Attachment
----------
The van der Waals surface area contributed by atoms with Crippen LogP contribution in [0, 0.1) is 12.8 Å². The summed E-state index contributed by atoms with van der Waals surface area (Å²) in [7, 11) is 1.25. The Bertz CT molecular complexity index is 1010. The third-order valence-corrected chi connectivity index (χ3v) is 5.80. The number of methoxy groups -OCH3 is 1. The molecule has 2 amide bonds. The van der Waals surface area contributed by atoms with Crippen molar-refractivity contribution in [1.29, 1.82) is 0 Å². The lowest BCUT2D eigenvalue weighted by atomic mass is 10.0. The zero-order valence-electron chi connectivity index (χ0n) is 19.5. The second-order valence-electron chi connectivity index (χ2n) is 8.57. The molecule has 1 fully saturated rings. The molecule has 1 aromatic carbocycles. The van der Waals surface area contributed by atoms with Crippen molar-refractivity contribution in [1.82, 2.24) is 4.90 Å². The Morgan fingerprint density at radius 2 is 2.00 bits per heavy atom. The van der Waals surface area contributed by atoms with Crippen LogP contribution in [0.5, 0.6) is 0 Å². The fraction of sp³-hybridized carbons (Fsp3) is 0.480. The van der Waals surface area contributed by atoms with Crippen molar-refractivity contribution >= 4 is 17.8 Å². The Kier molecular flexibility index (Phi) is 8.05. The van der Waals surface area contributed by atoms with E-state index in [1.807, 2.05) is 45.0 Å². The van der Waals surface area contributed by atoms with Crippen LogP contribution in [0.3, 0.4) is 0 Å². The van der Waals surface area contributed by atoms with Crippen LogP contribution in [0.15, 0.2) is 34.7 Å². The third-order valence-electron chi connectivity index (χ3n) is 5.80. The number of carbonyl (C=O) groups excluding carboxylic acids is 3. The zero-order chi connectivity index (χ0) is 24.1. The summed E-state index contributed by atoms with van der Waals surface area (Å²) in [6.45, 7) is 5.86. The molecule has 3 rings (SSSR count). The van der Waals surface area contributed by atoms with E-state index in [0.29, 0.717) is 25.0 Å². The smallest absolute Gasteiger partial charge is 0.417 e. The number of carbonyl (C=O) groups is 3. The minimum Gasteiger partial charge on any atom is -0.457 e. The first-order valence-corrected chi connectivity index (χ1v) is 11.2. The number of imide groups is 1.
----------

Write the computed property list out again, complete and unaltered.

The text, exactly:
The van der Waals surface area contributed by atoms with Crippen LogP contribution in [0, 0.1) is 12.8 Å². The summed E-state index contributed by atoms with van der Waals surface area (Å²) in [7, 11) is 1.25. The Bertz CT molecular complexity index is 1010. The third-order valence-corrected chi connectivity index (χ3v) is 5.80. The number of methoxy groups -OCH3 is 1. The molecule has 2 amide bonds. The van der Waals surface area contributed by atoms with Crippen molar-refractivity contribution in [1.29, 1.82) is 0 Å². The lowest BCUT2D eigenvalue weighted by atomic mass is 10.0. The zero-order valence-electron chi connectivity index (χ0n) is 19.5. The second-order valence-electron chi connectivity index (χ2n) is 8.57. The molecule has 1 fully saturated rings. The molecule has 1 aromatic carbocycles. The van der Waals surface area contributed by atoms with Crippen molar-refractivity contribution in [1.82, 2.24) is 4.90 Å². The Morgan fingerprint density at radius 2 is 2.00 bits per heavy atom. The van der Waals surface area contributed by atoms with Crippen LogP contribution in [0.5, 0.6) is 0 Å². The fraction of sp³-hybridized carbons (Fsp3) is 0.480. The van der Waals surface area contributed by atoms with Crippen molar-refractivity contribution >= 4 is 17.8 Å². The Kier molecular flexibility index (Phi) is 8.05. The van der Waals surface area contributed by atoms with E-state index in [1.807, 2.05) is 45.0 Å². The van der Waals surface area contributed by atoms with Crippen LogP contribution in [0.3, 0.4) is 0 Å². The van der Waals surface area contributed by atoms with Crippen LogP contribution in [0.15, 0.2) is 34.7 Å². The third-order valence-electron chi connectivity index (χ3n) is 5.80. The number of carbonyl (C=O) groups excluding carboxylic acids is 3. The zero-order chi connectivity index (χ0) is 24.1. The summed E-state index contributed by atoms with van der Waals surface area (Å²) in [6.45, 7) is 5.86. The molecule has 3 rings (SSSR count). The van der Waals surface area contributed by atoms with E-state index in [0.29, 0.717) is 25.0 Å². The smallest absolute Gasteiger partial charge is 0.417 e. The number of carbonyl (C=O) groups is 3. The minimum Gasteiger partial charge on any atom is -0.457 e. The first-order valence-corrected chi connectivity index (χ1v) is 11.2. The number of imide groups is 1.